DENIS & CHARLOTTE BOWES DALY MAUSOLEUM
Among the attractions of the Dalystown Demesne are two mausolea, or tombs, that were built for different branches of the Daly family.
Denis Bowes Daly (c.1745-1821) was a prominent politician and landowner in Galway. He was the eldest son of Hyacinth Daly of Dalystown and Rose Coghlane of Garry Castle, King’s County. He inherited his father’s estate in 1782 and married Charlotte Ponsonby, the daughter of John Ponsonby, the Speaker of the Irish House of Commons, in 1780. They had no children.
Denis Bowes Daly was a member of the Irish Parliament from 1776 to 1800, representing Galway town until 1790 and then King’s County. He was a founder member of the Irish Whig Club and a staunch opponent of the Act of Union that abolished the Irish Parliament and merged it with the British one in 1801. He continued his political career in Westminster, where he switched between Galway town and county seats until 1818. He was also appointed as muster master general of Ireland in 1806 and became a member of the Irish Privy Council.
Charlotte Bowes Daly was a well-educated and cultured woman who shared her husband’s political views and supported his career. She was also interested in literature and art and corresponded with several prominent figures of her time, such as Edmund Burke, Maria Edgeworth, and Lady Morgan. She died in 1813 and was buried in Dalystown.
The Denis and Charlotte Bowes Daly Mausoleum is a neo-classical structure that was built for the couple in the Dalystown burial ground, near Loughrea in Galway. It is one of two mausolea in the graveyard, the other one being for Denis’s cousin James Daly of Dunsandle and his wife Henrietta Maxwell.
The mausoleum is a rectangular building with a pedimented facade and four Doric columns supporting a triangular entablature. The entrance is flanked by two niches with urns and has an inscription that reads:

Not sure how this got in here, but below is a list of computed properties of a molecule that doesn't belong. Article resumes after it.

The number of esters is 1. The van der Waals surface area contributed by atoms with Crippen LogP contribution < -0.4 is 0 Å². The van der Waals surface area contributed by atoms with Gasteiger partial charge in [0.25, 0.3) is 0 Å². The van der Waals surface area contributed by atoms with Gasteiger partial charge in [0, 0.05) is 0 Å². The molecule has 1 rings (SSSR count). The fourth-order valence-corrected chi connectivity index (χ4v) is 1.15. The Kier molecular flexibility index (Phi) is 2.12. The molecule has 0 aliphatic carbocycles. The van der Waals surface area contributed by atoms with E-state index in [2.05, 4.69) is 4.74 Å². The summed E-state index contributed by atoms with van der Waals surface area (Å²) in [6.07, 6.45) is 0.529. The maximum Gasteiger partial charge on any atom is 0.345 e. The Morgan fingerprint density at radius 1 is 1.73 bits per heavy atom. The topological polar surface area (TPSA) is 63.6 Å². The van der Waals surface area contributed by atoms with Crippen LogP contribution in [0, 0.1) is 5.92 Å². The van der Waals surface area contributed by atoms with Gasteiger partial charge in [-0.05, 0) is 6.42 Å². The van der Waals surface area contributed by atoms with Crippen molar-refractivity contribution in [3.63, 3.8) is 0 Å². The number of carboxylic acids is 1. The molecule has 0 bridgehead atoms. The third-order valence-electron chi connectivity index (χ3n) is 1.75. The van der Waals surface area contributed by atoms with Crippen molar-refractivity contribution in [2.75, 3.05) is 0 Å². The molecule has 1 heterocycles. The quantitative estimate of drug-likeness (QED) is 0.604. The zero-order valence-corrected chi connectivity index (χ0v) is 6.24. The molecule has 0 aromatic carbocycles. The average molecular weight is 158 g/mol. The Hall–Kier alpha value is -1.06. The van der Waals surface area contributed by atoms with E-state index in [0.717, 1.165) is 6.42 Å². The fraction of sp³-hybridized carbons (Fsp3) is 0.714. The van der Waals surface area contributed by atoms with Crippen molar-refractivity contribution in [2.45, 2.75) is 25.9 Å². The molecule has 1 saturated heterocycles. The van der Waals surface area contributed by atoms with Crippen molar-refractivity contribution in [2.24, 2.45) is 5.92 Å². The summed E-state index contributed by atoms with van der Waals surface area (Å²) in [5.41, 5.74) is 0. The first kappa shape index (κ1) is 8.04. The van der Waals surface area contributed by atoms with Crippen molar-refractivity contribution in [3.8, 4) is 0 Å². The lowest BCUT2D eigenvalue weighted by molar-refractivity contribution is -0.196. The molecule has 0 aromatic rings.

“Sacred to the memory of Denis Bowes Daly Esqre who departed this life on the 7th day of February 1821 aged 76 years”
“And to that of his beloved wife Charlotte daughter of John Ponsonby Esqre late Speaker of the House of Commons who died on the 8th day of April 1813 aged 53 years”
The interior of the mausoleum contains two sarcophagi with effigies of Denis and Charlotte lying side by side. The sarcophagi are decorated with garlands, wreaths, and coats of arms. The effigies are carved in white marble and show remarkable details, such as Denis’s wig, Charlotte’s dress, and their facial expressions.
The mausoleum was designed by John Lynn, a Dublin architect who also worked on several other buildings for the Daly family, such as Dunsandle House, Dalystown House, and Loughrea Cathedral. The sculptor who executed the effigies is unknown, but they are considered to be among the finest examples of neo-classical sculpture in Ireland.
The Denis and Charlotte Bowes Daly Mausoleum is testament to the love and devotion that existed between Denis and Charlotte, who were married for 33 years and remained faithful to each other until death. It is also a reflection of their status and influence in Galway society, as they were members of one of the most powerful families in the county and had connections with many prominent figures in Irish politics and culture. The mausoleum is also a showcase of their taste and appreciation for art and architecture, as they commissioned a mausoleum that displays high-quality craftsmanship and elegant design.
The Denis and Charlotte Bowes Daly Mausoleum is located in the Dalystown burial ground, which is open to the public. The mausoleum is not always open, but you can contact the local heritage officer or the Galway County Council to arrange a visit. You can also admire the exterior of the mausoleum from the graveyard, which has other interesting features, such as a medieval church ruin, a holy well, and several old gravestones.
The mausoleum is a protected structure and is part of the National Inventory of Architectural Heritage. It is also listed as a national monument by the Department of Culture, Heritage and the Gaeltacht. The mausoleum is maintained by the Galway County Council and the Office of Public Works, who have carried out several conservation works over the years to preserve its condition and appearance.
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